dbmarshal is a migration tool for MySQL databases.
It works a lot like dbdeploy. It creates a log table in your database that it uses to keep track of what revision number the database is at. It allows you to store database revisions as numerically named SQL files and, when asked, will bring your database up to date by running any such migrations that have not yet been applied.
dbmarshal handles triggers and stored procedures separately to other types of migration. You can use ordinary numerical revisions to create such things, but this is probably a bad idea - what if you subsequently change the structure of tables that the sprocs and triggers rely on? You'll probably have to search backward through your revisions until you find any that are affected, and then create another revision that drops and recreates them to work with the new structure.
Rather than bother with all this, dbmarshal stores triggers and sprocs as static migrations - each time you apply an update all the sprocs and triggers on your database are dropped and rebuilt from static (i.e. not numerically named) scripts. This has the advantage that you can easily see and read the source of all your triggers and sprocs, and make any changes without having to drop and recreate the item concerned.
dbmarshal does not provision for undoing migrations, but can attempt to roll back if things go wrong -see Transactions below.
The install script will install everything you need to run dbmarshal on Ubuntu. For other platforms, you'll need to find a means of installing the following...
Python, the MySQLdb Python package and the sqlparse Python package.
Python and MySQLdb are readily available in your favourite package manager.
See http://code.google.com/p/python-sqlparse/ for ways to get hold of sqlparse.
Clone or otherwise acquire the dbmarshal source. Life will become easier if you add this directory to your PATH. This is done automatically if you use the install script. Assuming you have done this, and with the following information to hand...
hostname : The hostname of the database server you want to work with. username : The username you need to use to access this server. password : The corresponding password. database : The name of the schema you want to work with. directory : The path at which you will keep your migration files. This will be created for you if it doesn't exist. alias : A handy name with which you can reference these settings later. Use 'default' if you don't want to bother typing it in later.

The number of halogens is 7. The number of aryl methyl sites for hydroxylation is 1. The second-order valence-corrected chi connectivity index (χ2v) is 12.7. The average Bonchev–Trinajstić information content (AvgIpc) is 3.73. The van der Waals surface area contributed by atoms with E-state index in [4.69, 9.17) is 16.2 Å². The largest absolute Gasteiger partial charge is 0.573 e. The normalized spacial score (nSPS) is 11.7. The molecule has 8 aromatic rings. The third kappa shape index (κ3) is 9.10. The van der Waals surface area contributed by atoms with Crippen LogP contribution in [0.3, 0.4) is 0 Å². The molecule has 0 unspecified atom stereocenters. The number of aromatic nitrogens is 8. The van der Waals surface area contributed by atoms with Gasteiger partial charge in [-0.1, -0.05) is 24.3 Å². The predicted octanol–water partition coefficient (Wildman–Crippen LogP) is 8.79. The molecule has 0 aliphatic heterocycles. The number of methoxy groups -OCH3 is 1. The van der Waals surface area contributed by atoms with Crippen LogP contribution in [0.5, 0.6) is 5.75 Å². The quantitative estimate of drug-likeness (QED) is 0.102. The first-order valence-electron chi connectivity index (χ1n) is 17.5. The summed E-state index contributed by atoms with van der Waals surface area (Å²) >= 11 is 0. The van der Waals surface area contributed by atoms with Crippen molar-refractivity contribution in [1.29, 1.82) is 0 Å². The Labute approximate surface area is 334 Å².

dbmarshal init <hostname> <username> <password> <database> <directory > <alias>
...this will create a file at
...that will store the information you speicify, ready for use.
There are two kinds of migrations that dbmarshal is willing to deal with. Static Migrations, and Revisions. These will need to be placed into two directories under your migration files path. Your migrations directory therefore should be structured like this -
my_migrations_directory/ stored-procedures/ triggers/ revisions/
If the required directory structure does not exist when you
dbmarshal init it will be created for
###Stored Procedures and Triggers###
These are SQL scripts that create either stored procedures or triggers, and can be named whatever
you like, as long as you use an
.sql suffix. It is probably a good idea name the file after the
trigger or stored procedure that it creates, and it is certainly a bad idea to create more than one
of anything in any one file.
These are SQL scripts named numerically -
000002.sql, etc. They should each represent
a change that needs to be made to your database structure, which may depend on the existing
structure e.g. adding tables, changing columns, etc. Leading zeros are optional - add as many or as
few as seems appropriate.
Assuming you have done the above configuration, having supplied
default as your alias...
...will display the settings you previously entered.
...will tell you about migrations that have and have not been applied.
...will apply any waiting migrations that have yet to be applied.
...will create correctly named static migration files for all stored procedures and triggers in your database.
...will create a blank log table in your database. This is done automatically the first time you
dbmarshal clone <new_alias>
...will copy the settings saved under
<alias> to a
<new_alias>. If you specify 'default' as the
alias then you don't need to bother entering an alias for any other commands.
###Using Other Aliases###
If you choose not to use
default as your alias, or if you want to use dbmarshal to manage more
than one database, you'll need to specify the alias as the first parameter to dbmarsal, e.g.
dbmarshal <alias> status
dbmarshal does not make use of transactions. It operates with autocommit enabled, so each SQL statement is committed as soon as it has executed.
This is simply because MySQL's transaction support is not very good. It supports transactions only
for a few operations on InnoDB tables. Certain
ALTER TABLE operations,
CREATE TABLE operations
and various other statements cannot be part of a transaction. Transaction support can only really be
relied on for data manipulation operations -
INSERTing etc. and the majority of work
anyone is likely to do with a tool such as dbmarshal is probably not going to be of this type.
To keep things simple, dbmarshal leaves transactions up to you: if you want a revision to use a
transaction, surround it with
COMMIT. dbmarshal will call
ROLLBACK in the event
of a revision failing, but unless you have explicitly started a transaction this will not have any